CHP alleges PM Erdoğan’s son, religious foundations design education in Turkey
CHP Secretary General Gürsel Tekin revealed an audio recording that allegedly included Bilal Erdoğan’s conversations aimed at expanding İmam-Hatip high schools, religious vocational schools, across Turkey.The main opposition Republican People’s Party (CHP) has suggested that Turkey’s education policy was being designed by Prime Minister Recep Tayyip Erdoğan’s son, Bilal Erdoğan, in close coordination with five Islamist-leaning foundations.
CHP Secretary General Gürsel Tekin revealed an audio recording that allegedly included Bilal Erdoğan’s conversations aimed at expanding İmam-Hatip high schools, religious vocational schools, across Turkey.
“We used to think the architect of a project for same-sex dormitories had been the education minister of this country. We now understand this country doesn’t have an education minister, it has its ‘Bilal.’ It is Bilal and his friends who decide on the education system. It is saddening, but it is unfortunately so,” Tekin said at a press conference, after playing the audio recording.
The tape is a collection of recordings from different meetings allegedly held by Erdoğan, along with representatives of the Service for Youth and Education Foundation of Turkey (TÜRGEV), the Society for Dissemination of Knowledge, the Ensar Foundation and the Association of İmam Hatip Graduates and Members (ÖNDER) in addition to senior bureaucrats from the Education Ministry, the Provincial Directorate of National Education, the Istanbul Special Provincial Administration and the Istanbul Metropolitan Municipality.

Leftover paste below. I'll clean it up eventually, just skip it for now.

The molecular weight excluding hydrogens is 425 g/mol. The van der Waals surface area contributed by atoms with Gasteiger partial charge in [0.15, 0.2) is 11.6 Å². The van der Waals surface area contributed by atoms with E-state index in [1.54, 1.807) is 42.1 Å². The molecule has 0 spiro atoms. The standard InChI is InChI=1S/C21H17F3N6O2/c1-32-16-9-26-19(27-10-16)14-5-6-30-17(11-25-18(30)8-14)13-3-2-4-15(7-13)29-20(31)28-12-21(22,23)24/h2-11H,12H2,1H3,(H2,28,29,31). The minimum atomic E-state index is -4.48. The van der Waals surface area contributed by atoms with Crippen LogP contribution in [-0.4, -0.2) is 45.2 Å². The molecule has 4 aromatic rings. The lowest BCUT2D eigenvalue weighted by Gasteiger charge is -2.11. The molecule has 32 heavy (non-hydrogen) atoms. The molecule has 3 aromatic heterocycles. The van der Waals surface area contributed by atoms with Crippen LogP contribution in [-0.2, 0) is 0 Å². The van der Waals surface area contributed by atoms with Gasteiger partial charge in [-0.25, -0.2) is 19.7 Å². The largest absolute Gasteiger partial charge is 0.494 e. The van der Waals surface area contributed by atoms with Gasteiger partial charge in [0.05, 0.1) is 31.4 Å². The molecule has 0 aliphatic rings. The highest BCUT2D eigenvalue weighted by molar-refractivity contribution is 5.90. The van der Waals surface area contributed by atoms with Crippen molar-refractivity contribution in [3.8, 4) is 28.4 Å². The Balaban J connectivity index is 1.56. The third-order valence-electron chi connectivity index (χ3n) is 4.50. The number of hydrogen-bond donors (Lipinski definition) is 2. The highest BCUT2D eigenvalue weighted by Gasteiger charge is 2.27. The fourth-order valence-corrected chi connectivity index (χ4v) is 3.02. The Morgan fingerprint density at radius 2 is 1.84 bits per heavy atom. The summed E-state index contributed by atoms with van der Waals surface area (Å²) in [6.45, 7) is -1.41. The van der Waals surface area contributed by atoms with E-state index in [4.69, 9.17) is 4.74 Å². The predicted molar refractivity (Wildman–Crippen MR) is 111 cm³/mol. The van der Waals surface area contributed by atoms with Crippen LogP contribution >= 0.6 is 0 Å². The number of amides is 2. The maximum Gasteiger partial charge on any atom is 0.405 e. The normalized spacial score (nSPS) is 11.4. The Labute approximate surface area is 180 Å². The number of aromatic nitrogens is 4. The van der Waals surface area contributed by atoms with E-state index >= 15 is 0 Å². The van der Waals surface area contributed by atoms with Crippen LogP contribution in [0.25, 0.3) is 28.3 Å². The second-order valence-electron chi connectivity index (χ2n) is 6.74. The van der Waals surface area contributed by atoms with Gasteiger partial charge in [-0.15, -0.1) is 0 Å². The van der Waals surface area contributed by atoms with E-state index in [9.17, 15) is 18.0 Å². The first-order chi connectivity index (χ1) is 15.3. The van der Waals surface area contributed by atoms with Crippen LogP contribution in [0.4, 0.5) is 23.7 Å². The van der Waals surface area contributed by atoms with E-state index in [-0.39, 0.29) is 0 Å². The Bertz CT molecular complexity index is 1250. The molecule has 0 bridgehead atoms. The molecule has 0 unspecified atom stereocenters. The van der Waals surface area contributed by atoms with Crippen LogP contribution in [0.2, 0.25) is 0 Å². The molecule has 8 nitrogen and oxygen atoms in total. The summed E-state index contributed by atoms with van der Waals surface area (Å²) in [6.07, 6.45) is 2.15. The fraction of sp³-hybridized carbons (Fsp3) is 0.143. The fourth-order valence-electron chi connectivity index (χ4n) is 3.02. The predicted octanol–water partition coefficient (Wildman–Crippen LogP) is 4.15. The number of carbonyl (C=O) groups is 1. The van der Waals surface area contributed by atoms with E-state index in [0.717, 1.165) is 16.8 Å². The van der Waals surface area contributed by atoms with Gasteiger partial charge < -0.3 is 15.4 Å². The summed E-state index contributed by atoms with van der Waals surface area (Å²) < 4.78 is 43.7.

Bilal Erdoğan is among the board members of TÜRGEV, a charity nongovernmental organization.
In the recordings, participants discuss a wide range of issues related to the education system. But the situation of İmam-Hatip schools and ways of increasing their numbers, as well as increasing the number of sex-same dormitories for high school students, while discouraging the construction of mixed-sex schools and dormitories through the help of construction policies to be imposed by related provincial institutions cover a wider space.
In one of the recordings, Erdoğan allegedly explains in length how the number of students graduating from İmam-Hatip schools and their percentage in students taking university entrance exams should increase. He calls on authorities to reject projects outlining mixed-sex schools and dormitories.
“We shall not think of girls and boys within the same campus either,” Erdoğan allegedly says.
Tekin did not, however, elaborate on the exact date of recordings.
The Prime Minister Office did not release a statement regarding the issue. "We don't take [the allegations] seriously,” a Prime Ministry official who spoke to daily Hürriyet on condition of anonymity said, stressing that the source of the latest recording was not clear.
Back in the autumn of 2013, a senior member of the ruling Justice and Development Party (AKP) had overtly voiced his objection to mixed-sex education, labeling the implementation of mixed-sex education as “a big mistake” and promising to correct the mistake in the near future.
Remarks by Sadık Yakut, a deputy parliamentary speaker, came during a continuing storm over Prime Minister Erdoğan’s public objection to co-ed accommodation for university students.
In the first week of November, Prime Minister Erdoğan suggested new regulations could be drawn up to stop male and female students from living together, triggering accusations of religiously inspired interference with private life.
Later, members of the AKP and the Cabinet sought to calm down the impact of Prime Minister Erdoğan’s remarks, which had been widely condemned as part of what is perceived as an increasingly authoritarian style of governance, dominated by his tendency to interfere with people’s lifestyles.